Walkers don Google cameras to map 2,500 miles of ancient trails

If “the Google effect”on Britain is anything like “the Wild effect” in the US, there will soon be unprecedented numbers of people walking the national trails that traverse some of the most beautiful countryside in England and Wales.

Wild was the name of a book in 2012 and, two years later, a film about writer Cheryl Strayed’s life-affirming journey along the Pacific Crest Trail, the longest walking route in the world, stretching more than 2,600 miles from Mexico to Canada. Before Wild, only a few hundred hiking permits were issued for the trail every year. Last year it was more than 4,500 – and the number who walked the whole route quadrupled.

Clearly, a bit of publicity goes a long way. There is no book, no starring role by Reese Witherspoon and no Nick Hornby screenplay – as there was for Wild – to promote the 15 national trails of England and Wales. There is, instead, a project for rangers and volunteers to take on the role of “cyborgs” by carrying futuristic equipment that will showcase the spectacular scenery of the trails on computers around the world.

“We’re putting the best of the British countryside where it’s never been before – on Google maps,” said Peter Morris, the North Downs Way trail manager. From 17 March, when the North Downs Way goes live, the national trails will start appearing on Google Street View. The Cleveland Way will be next.

Trail rangers and volunteers will eventually cover every mile – more than 2,500 of them – of the national trails with the futuristic Google Trekker camera, an off-road version of the Street View equipment. You will, for example, be able to plot your way along the Pennine Way, more than 260 miles, from your living room chair.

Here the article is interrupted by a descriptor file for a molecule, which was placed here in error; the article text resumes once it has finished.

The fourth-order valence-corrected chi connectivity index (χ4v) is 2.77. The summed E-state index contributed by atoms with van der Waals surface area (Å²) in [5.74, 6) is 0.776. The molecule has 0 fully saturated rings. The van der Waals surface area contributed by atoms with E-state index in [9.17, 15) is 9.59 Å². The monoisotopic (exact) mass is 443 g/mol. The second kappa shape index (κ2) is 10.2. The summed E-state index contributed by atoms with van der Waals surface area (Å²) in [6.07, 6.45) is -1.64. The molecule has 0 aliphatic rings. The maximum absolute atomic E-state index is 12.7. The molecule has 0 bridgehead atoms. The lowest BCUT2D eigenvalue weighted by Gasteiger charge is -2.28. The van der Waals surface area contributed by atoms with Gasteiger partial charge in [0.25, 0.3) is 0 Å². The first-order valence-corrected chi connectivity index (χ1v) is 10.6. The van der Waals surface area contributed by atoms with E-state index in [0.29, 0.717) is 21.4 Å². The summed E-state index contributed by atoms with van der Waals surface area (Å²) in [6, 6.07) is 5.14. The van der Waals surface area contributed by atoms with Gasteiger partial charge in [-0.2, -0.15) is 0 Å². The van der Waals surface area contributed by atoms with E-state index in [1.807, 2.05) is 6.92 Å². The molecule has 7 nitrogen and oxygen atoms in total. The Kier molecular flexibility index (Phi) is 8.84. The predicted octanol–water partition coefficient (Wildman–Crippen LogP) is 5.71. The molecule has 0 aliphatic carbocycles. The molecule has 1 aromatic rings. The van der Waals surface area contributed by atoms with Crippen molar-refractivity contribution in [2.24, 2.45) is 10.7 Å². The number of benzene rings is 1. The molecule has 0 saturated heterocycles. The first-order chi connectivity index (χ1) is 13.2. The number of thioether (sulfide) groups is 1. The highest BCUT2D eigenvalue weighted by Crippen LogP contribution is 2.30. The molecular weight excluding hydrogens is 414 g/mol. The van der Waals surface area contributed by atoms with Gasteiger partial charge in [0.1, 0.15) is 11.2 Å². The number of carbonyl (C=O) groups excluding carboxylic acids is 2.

Mapping is a slow process, because the Google Trekker camera can be used only in dry weather and bright daylight. Several planned sessions have been cancelled at short notice, but there have been no serious mishaps. “We got caught by a thunderstorm once, just outside Canterbury, and had to hide under trees for half an hour and put the Trekker gear in a bin bag,” said Morris.

The rangers and volunteers who carry the 23kg camera and computer gear on their backs have to remain upright, even under low branches or crossing stiles, and it is difficult to cover more than a few miles every day.

There are two Trekkers available for the project, loaned free by Google, each with 15 cameras inside the top sphere, which take pictures every two seconds. Those pictures are “stitched” into a panoramic view and the mapping data is processed by Google. An entire trail can take months to complete and it will probably be two more years before all the trails are mapped and available online.

Andy Gattiker, the South Downs Way ranger who has covered a few sections of the trail, said: “I feel like a cyborg when I’m walking along with this thing on my back, and there are two extremes when people see me. One lot make no eye contact whatsoever, deliberately keep their distance and walk on by without a word. The others come and have a chat, want to know what on earth this thing is, what I’m doing and why. I have to switch the camera off if I stop more than briefly.”